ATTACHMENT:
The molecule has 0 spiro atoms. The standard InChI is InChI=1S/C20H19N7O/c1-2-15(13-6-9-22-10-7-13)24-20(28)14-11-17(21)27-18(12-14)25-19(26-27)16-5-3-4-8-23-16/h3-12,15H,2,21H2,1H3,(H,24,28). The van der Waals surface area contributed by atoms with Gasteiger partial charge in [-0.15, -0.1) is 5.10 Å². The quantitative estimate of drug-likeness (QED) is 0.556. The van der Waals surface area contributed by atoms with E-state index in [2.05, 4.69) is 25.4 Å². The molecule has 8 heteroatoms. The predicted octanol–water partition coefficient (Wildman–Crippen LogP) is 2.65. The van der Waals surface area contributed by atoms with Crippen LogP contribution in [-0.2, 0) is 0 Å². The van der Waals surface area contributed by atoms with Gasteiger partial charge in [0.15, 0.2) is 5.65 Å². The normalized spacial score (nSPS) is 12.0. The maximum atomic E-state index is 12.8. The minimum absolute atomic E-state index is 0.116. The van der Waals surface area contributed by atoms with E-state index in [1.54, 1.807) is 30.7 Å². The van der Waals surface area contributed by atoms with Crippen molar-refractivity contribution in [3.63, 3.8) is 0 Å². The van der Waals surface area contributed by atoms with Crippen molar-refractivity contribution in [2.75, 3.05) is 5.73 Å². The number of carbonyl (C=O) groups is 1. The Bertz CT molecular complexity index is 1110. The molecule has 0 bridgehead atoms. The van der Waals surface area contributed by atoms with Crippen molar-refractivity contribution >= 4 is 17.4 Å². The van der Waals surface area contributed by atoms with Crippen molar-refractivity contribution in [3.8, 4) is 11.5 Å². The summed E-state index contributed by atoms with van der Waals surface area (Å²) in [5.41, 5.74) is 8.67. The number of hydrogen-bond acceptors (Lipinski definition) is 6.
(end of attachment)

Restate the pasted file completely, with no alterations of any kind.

The molecule has 0 spiro atoms. The standard InChI is InChI=1S/C20H19N7O/c1-2-15(13-6-9-22-10-7-13)24-20(28)14-11-17(21)27-18(12-14)25-19(26-27)16-5-3-4-8-23-16/h3-12,15H,2,21H2,1H3,(H,24,28). The van der Waals surface area contributed by atoms with Gasteiger partial charge in [-0.15, -0.1) is 5.10 Å². The quantitative estimate of drug-likeness (QED) is 0.556. The van der Waals surface area contributed by atoms with E-state index in [2.05, 4.69) is 25.4 Å². The molecule has 8 heteroatoms. The predicted octanol–water partition coefficient (Wildman–Crippen LogP) is 2.65. The van der Waals surface area contributed by atoms with Crippen LogP contribution in [-0.2, 0) is 0 Å². The van der Waals surface area contributed by atoms with Gasteiger partial charge in [0.15, 0.2) is 5.65 Å². The normalized spacial score (nSPS) is 12.0. The maximum atomic E-state index is 12.8. The minimum absolute atomic E-state index is 0.116. The van der Waals surface area contributed by atoms with E-state index in [1.54, 1.807) is 30.7 Å². The van der Waals surface area contributed by atoms with Crippen molar-refractivity contribution in [3.63, 3.8) is 0 Å². The van der Waals surface area contributed by atoms with Crippen molar-refractivity contribution in [2.75, 3.05) is 5.73 Å². The number of carbonyl (C=O) groups is 1. The Bertz CT molecular complexity index is 1110. The molecule has 0 bridgehead atoms. The van der Waals surface area contributed by atoms with Crippen molar-refractivity contribution >= 4 is 17.4 Å². The van der Waals surface area contributed by atoms with Crippen molar-refractivity contribution in [3.8, 4) is 11.5 Å². The summed E-state index contributed by atoms with van der Waals surface area (Å²) in [5.41, 5.74) is 8.67. The number of hydrogen-bond acceptors (Lipinski definition) is 6.